What a difference a month makes. In mid-July, if you googled “Dwayne Haskins,” you’d read all about how he got slugged in the face by his wife of four months and ended up being taken to a Las Vegas hospital. If you google him now, you’ll see that some serious sports writers are saying that he may be Ben Roethlisberger’s replacement and the future franchise quarterback of the Pittsburgh Steelers. Let’s hope that the former Buckeye star is on a roll.
Oh, Dwayne’s had his troubles in the NFL. After that marvelous 2018 season with the Buckeyes, when Haskins completed 373 passes of 533 attempts (70% completion rate), for 4831 yards and 50 (yes, 50!) touchdowns, he was drafted by Washington (then Redskins, now Washington Football Team, 2022?) as the 15th overall pick in the first round of the 2019 NFL draft.
Whereas most NFL quarterbacks spend at least a year watching and learning, Haskins found himself on a pretty bad team and became the starter during his first season. He was 22 years old and had one season under his belt as a starting college quarterback. His stats that first year were so-so: he completed 58.6% of his passes (119 of 203) for 1385 yards, with seven touchdowns and seven interceptions. But he had trouble moving the Washington offense, and the team didn’t win.
Worse, there was also a lot of talk about Haskins. He was lazy. He was a prima donna. He didn’t spend enough time in the film room or studying the playbook or scouting reports. He wasn’t prepared for the games. He couldn’t read defenses or make smart decisions. He was immature.
Ron Rivera took over as the Washington coach. He liked Haskins – or at least he liked his arm — and he designated him as the starter for the 2020 season. On the field, his performance was really about the same as it was in 2019. His completion percentage was slightly better at 61.4, but his yards per attempt fell by .7 yards. He again had seven TD passes but threw 10 interceptions.
Off the field, Haskins was twice caught partying and violating NFL and team COVID-19 protocols. He was fined $40K and stripped of his captain status the first time; he was released during week 16 of the 2020 season after the second time.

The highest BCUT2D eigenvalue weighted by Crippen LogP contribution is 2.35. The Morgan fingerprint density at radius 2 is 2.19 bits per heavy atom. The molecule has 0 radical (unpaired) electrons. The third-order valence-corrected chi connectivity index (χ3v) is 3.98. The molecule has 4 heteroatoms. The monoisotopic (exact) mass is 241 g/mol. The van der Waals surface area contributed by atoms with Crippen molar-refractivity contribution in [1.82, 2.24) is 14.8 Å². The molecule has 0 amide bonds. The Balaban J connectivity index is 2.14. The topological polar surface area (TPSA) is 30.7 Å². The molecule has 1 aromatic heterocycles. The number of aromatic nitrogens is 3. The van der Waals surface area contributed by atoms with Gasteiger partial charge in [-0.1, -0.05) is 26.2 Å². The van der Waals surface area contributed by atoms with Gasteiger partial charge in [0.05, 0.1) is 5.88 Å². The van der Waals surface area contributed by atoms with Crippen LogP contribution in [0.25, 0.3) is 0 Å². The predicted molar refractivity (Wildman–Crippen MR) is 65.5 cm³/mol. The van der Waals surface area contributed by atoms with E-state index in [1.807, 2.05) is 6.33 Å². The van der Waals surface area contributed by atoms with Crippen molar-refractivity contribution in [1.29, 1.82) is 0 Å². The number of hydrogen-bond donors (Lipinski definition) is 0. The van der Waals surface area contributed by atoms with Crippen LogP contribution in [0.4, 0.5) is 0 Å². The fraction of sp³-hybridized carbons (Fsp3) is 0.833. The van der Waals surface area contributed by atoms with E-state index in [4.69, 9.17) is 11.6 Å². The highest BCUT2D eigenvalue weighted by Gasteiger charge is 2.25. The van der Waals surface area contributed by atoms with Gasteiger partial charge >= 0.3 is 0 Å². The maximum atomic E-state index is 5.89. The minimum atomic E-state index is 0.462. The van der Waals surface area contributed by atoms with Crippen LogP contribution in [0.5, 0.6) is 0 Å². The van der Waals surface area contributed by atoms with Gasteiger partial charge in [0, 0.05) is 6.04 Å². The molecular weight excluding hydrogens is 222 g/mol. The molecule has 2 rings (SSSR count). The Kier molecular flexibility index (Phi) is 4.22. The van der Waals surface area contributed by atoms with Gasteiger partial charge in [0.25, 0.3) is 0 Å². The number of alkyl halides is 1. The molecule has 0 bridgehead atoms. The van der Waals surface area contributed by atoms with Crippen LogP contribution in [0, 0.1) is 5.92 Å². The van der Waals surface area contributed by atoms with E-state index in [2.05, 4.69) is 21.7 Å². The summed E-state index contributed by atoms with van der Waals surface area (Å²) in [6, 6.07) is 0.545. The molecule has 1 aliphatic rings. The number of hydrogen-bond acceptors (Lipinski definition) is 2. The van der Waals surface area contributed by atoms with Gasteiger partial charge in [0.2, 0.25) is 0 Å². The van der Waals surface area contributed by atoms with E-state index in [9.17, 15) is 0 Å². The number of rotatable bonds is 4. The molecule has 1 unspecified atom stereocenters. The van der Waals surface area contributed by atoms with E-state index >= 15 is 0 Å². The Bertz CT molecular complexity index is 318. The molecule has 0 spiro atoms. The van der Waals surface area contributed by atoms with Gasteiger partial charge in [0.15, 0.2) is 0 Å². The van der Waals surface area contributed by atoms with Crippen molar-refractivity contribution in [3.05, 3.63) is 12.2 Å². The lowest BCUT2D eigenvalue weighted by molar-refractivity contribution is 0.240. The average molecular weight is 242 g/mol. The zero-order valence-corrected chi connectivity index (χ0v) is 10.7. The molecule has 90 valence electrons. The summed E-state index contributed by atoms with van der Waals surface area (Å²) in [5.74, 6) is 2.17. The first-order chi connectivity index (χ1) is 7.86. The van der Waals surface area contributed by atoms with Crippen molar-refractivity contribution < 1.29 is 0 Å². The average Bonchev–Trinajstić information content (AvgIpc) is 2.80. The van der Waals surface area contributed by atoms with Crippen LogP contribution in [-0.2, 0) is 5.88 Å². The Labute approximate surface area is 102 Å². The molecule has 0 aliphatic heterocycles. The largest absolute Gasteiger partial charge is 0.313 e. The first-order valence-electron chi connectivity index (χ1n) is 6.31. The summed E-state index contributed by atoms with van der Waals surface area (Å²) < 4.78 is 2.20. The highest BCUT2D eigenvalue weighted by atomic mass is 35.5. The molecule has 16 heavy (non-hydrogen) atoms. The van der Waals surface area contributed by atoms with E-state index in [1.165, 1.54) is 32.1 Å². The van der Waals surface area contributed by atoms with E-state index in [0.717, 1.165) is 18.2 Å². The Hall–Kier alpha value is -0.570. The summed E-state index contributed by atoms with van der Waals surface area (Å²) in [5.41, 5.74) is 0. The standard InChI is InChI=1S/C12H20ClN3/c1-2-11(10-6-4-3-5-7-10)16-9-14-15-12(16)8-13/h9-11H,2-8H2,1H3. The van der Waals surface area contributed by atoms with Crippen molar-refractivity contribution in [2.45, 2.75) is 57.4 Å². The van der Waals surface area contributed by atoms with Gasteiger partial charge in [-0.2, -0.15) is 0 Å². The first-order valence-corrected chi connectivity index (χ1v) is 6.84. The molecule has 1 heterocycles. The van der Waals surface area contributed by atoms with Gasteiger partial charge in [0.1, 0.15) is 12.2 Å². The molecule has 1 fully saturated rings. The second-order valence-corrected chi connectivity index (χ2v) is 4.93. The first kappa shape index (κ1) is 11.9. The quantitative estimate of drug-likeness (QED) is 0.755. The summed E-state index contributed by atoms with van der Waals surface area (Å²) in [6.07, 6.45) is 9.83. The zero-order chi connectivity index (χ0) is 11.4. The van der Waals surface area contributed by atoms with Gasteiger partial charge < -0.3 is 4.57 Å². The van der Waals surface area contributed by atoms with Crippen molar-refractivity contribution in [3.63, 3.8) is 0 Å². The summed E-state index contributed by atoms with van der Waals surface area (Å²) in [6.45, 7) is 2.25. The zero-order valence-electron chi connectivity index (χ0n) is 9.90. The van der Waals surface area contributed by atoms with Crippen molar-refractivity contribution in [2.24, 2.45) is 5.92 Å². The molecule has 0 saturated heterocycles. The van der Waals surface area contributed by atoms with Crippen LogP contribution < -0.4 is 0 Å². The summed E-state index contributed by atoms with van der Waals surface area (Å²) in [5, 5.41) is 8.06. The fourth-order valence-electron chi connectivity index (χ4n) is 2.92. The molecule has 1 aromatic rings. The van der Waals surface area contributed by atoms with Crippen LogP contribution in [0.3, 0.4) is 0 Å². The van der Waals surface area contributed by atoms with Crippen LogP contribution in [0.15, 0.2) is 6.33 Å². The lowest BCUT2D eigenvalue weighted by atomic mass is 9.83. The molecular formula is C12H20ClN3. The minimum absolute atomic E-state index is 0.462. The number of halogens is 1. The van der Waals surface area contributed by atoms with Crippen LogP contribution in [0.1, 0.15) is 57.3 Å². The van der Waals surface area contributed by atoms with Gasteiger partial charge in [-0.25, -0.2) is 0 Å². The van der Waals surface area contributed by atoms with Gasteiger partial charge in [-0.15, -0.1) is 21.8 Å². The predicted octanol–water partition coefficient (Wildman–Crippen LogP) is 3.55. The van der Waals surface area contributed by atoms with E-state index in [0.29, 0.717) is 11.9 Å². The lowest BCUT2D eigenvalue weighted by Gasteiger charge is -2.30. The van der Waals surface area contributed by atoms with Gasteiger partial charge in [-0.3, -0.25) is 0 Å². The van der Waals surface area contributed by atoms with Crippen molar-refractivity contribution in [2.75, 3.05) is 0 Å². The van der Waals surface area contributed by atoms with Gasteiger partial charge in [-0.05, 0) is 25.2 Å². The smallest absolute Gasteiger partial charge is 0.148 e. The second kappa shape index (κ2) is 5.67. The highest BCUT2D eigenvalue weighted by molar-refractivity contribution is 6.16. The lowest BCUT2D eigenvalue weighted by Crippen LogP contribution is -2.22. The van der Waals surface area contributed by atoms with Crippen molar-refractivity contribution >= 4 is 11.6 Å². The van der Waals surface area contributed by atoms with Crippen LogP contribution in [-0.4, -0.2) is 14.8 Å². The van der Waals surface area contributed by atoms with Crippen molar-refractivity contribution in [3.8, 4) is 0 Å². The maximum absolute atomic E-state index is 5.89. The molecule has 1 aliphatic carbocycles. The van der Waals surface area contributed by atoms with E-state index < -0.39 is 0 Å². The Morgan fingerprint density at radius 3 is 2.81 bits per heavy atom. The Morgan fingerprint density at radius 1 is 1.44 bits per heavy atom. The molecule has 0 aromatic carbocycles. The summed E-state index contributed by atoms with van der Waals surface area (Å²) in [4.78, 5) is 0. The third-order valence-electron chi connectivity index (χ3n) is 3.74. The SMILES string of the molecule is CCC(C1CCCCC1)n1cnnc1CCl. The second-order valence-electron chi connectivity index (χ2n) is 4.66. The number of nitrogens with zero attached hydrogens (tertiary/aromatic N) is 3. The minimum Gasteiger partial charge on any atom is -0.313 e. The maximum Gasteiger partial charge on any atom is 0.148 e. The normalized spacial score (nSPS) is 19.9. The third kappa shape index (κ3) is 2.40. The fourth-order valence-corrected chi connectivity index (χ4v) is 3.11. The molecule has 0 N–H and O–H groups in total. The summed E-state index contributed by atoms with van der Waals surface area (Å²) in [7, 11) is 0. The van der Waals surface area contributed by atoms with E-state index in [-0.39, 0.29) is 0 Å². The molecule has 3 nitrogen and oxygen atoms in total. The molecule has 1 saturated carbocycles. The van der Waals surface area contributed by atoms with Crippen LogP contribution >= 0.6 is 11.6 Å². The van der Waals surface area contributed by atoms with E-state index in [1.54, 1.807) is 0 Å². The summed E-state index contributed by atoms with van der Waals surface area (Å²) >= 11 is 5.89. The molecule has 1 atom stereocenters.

The Pittsburgh Steelers signed Haskins in January of this year, and he immediately began competing with Mason Rudolph to be Roethlisberger’s backup and heir apparent.
We’ve now seen Dwayne twice in a Steeler uniform: in the Hall of Fame game against the Cowboys and last Thursday night against the Eagles. I watched both games, and I was impressed. Haskins seemed to understand the offense and what was expected of him. He seemed to be in command.
In the first game, he threw only 13 passes, completing eight of them for 54 yards. Short stuff. Against Philadelphia, he looked great, as the team drove for scores (three touchdowns and a field goal) on four of the five series that Haskins directed. Those four drives averaged 11 plays and 63 yards. That’s moving the team! By game’s end, Haskins had completed 16 of 22 (72.7%) for 161 yards and a TD. His passer rating for the game was 108.3. Well done.
It’s possible, of course, that the Steelers will keep all three quarterbacks, postponing any real decision on the future. If not, how does Haskins stack up against Rudolph? Well, first of all, Rudolph was not nearly so heralded when he came out of Oklahoma State a year ahead of Haskins. The Steelers grabbed him in the 3rd round (76th overall pick) of the 2018 draft. With Roethlisberger somewhat prone to injury as his long career winds down, Rudolph has seen a fair amount of action, starting nine games and leading the Steelers to a 5-4 record in those games. His stats are a bit better than Haskins’s – but not much: 201/326 (61.7%), 2089 yards, 15 TDs, 10 interceptions. It’s Rudolph’s third year with the Steelers, so he knows the system and the ropes, and against the Eagles last week, Rudolph played the first three series (no points).
One wonders, though, if Pittsburgh was happy with the prospect of Rudolph succeeding Big Ben, why sign Dwayne Haskins? My guess is that Mason Rudolph looks like a career backup. Solid, but probably not championship caliber. Dwayne Haskins, on the other hand, still has star potential. The Steelers as a team, as a franchise, consider themselves always to be Super Bowl contenders. Haskins has their interest.
Two more preseason games for Haskins to shine. And then we’ll see what happens. It may or may not be Dwayne’s last chance, but he’s got to keep his head down and stay away from the party and scandal scene. A question of maturity, perhaps. At 24, Haskins has to behave like a grownup.